AWC attacks “piecemeal, political” gambling ad ban proposals

Operator association the Australian Wagering Council (AWC) has attacked the Greens political party's proposal to ban sports betting advertising as an empty gesture, instead calling for discussions between governments, the industry and consumers on the matter.

The AWC, which represents major operators such as bet365, Betfair, Sportsbet, William Hill and Unibet, called the proposed ban a “piecemeal, political gesture”, and said that “a mature and rational discussion” should take place between various industry stakeholders over the issues of wagering advertising and sponsorship.

Last week the Greens aired proposals to end the "constant barrage" of sports betting ads to which it believes consumers are subjected by treating them in the same way as tobacco advertising, which was banned in 1992.

The AWC's chief executive Ian Fletcher stressed however that all wagering regulation, including regulation of advertising and sponsorship, had to be evidence-based and properly and rationally discussed.

“The proposal by the Greens to ban sports betting advertising is a piecemeal political gesture that does not deal with the realities of a global wagering marketplace and ignores the role advertising plays in delivering the benefits of competition to Australian customers,” Fletcher explained.

Fletcher said that comparisons between sports betting advertising and the promotion of products that cause cancer undermines the potential for collaboration between industry and the Greens to address concerns, as it “unhelpfully caricatures a genuinely complex issue of community concern.”

“A total ban on wagering advertising and sponsorship will also have detrimental commercial impacts on the racing, sporting and media industries in Australia, which the Greens fail to acknowledge,” Fletcher added.

He, and the association, believes that advertising is an important legal right for its members.

“Advertising informs consumers of the identity of licensed Australian-based wagering service providers through which they can participate in wagering in a highly controlled and consumer protected environment while avoiding the significant dangers which exist from wagering with illegal offshore operators.”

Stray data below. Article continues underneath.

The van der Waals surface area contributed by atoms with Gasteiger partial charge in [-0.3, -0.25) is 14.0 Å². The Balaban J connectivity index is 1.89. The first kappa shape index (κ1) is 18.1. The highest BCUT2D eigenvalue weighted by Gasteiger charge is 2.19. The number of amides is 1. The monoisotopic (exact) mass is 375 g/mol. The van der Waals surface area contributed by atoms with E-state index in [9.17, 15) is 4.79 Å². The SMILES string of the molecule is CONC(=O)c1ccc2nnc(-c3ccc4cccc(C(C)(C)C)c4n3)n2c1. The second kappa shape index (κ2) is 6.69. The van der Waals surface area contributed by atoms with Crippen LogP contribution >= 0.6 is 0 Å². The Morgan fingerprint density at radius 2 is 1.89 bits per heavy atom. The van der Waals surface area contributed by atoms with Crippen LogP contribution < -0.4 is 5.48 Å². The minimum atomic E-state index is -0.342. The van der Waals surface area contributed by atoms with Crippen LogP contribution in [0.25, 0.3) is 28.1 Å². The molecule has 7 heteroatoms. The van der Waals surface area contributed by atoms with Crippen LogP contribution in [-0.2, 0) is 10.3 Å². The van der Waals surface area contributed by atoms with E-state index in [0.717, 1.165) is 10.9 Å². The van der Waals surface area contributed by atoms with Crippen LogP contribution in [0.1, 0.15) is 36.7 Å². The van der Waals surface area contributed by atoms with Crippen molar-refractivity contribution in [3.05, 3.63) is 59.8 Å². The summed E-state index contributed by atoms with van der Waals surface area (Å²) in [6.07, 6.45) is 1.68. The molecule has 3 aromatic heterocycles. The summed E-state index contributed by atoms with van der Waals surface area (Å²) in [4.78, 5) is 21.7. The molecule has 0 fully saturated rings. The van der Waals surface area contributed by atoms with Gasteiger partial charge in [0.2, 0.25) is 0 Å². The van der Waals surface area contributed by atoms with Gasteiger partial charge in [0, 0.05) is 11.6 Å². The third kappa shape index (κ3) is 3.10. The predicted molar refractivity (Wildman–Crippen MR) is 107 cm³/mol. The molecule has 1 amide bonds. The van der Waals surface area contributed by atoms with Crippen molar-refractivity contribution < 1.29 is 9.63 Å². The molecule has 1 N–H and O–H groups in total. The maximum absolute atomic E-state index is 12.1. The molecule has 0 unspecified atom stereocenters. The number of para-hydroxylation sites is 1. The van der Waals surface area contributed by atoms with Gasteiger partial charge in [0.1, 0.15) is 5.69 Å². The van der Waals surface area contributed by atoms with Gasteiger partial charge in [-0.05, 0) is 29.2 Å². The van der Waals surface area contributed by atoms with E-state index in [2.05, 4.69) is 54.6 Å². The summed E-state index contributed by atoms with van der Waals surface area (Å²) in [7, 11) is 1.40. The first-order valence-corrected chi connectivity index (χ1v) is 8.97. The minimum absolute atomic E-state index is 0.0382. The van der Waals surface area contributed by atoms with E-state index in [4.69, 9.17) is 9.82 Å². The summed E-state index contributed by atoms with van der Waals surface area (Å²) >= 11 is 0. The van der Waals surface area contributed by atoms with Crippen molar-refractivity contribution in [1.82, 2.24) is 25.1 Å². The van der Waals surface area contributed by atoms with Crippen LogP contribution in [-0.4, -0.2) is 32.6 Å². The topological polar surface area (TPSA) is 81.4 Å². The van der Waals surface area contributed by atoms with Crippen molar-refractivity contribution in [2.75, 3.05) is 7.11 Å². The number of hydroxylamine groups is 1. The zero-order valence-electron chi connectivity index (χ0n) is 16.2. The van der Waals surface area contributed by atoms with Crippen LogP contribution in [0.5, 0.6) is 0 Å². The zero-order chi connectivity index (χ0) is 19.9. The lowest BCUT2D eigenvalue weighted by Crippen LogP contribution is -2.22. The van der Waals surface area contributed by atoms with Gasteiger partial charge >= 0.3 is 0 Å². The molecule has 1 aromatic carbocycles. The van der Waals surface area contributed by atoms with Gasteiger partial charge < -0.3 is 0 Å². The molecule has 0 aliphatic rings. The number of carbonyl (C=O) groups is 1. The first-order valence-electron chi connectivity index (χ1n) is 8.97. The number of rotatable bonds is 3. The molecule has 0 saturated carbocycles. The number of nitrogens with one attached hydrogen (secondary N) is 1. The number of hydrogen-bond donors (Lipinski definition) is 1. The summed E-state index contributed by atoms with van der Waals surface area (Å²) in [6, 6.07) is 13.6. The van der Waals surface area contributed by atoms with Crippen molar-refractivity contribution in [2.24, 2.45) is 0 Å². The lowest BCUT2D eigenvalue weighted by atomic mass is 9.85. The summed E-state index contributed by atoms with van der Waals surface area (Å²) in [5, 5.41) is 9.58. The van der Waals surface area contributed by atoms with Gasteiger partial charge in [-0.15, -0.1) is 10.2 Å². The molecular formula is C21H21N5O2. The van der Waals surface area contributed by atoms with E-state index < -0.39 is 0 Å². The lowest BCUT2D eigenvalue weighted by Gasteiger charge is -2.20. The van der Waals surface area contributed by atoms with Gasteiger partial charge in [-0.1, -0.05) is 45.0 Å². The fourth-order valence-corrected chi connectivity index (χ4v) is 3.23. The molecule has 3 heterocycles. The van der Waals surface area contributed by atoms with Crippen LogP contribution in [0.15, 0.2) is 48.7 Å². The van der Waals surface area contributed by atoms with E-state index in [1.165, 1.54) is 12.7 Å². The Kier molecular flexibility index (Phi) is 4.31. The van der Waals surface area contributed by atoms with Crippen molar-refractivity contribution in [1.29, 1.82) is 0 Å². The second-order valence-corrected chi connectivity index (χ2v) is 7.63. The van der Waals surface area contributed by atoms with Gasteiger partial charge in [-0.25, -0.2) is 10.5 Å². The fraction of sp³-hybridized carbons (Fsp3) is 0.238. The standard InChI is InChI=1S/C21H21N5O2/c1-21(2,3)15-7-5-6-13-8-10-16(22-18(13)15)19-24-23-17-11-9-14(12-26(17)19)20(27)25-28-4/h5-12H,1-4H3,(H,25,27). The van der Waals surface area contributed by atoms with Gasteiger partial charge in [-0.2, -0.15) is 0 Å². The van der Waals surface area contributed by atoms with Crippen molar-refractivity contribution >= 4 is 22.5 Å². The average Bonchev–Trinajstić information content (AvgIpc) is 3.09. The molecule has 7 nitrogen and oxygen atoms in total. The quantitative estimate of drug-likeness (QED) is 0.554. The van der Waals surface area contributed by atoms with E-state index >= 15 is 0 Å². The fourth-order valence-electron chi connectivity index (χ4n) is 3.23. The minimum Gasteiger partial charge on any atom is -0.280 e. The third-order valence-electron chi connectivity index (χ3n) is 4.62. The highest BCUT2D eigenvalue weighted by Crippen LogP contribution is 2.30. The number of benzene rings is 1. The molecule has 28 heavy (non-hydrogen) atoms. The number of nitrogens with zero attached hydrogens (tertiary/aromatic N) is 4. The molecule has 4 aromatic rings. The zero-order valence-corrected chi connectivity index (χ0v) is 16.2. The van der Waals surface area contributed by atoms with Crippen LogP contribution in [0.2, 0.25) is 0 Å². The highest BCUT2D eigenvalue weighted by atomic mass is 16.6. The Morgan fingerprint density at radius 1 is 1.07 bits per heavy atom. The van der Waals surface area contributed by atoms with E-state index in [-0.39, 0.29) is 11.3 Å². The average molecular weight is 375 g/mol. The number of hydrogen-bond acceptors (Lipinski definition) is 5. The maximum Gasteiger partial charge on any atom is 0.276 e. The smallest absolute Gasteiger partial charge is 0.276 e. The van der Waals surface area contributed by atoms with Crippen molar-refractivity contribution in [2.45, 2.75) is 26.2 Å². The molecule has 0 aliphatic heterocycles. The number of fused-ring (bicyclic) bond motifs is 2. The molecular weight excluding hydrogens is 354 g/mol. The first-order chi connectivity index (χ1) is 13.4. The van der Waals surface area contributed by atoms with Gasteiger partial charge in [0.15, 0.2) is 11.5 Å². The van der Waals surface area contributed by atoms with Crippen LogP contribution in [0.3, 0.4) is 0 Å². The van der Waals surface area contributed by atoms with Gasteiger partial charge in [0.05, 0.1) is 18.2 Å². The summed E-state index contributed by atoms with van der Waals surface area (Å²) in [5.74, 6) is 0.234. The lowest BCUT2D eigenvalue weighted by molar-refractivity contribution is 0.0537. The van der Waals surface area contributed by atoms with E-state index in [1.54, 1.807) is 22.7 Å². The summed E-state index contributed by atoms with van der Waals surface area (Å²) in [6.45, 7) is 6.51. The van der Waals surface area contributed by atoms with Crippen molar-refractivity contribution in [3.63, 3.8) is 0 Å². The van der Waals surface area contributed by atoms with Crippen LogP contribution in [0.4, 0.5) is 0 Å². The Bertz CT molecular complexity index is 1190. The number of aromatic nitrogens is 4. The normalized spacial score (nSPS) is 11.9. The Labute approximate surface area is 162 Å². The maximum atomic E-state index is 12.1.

The AWC is aware of the fact that any right to advertise comes with responsibilities, supporting the Australian Association of National Advertisers’ call for a Wagering and Advertising Marketing Communications Code to set new regulations for the sector.

Its operator members all work to ensure strict compliance with all state and territory laws, as well as making sure all ads comply with the broadcasting and advertising industry Codes of Practive.

Fletcher accused the Greens of attempting to shift scrutiny away from poker machines to sports betting, making the vertical “the new political football,” in what he believes to be a “misguided” move.

“Sports betting has increased in popularity in Australia over the last 5 years, in line with global trends,” he said. “Australia’s official gambling statistics reveal that sports betting accounts for only 3 per cent of Australian’s total gambling expenditure.

“But, if you listen to its critics, you’d be forgiven for thinking sports betting has overtaken the pokies, which actually still account for more than half of Australians’ gambling spend and more than 80 per cent of Australia’s problem gamblers,” Fletcher continued. “And, of course, there is no advertising of poker machines.”

He also pointed to the recent Study of Gambling and Health in Victoria, which measures gambling participation and the prevalence of problem gambling in the state. He claims that the survey debunks widespread myths that sports betting has exploded in the country and created an increase in problem gambling.

The study shows that sports and event betting has grown from just 1.15 per cent in 2008 to 5.11 per cent in 2014, also observing no increase in participation in online sports betting by problem gamblers.

“AWC members invest heavily in responsible gambling and harm minimization initiatives, so it is encouraging to note from the study’s findings that the prevalence of problem or at-risk gambling in Victoria did not change from 2008 to 2014, with 0.81 per cent of people experiencing problems from their own gambling,” Fletcher added.

“There’s so much misinformation circulating about the sports betting industry that the potential for sensible discussion and regulation to be derailed by untruths is worrying.”


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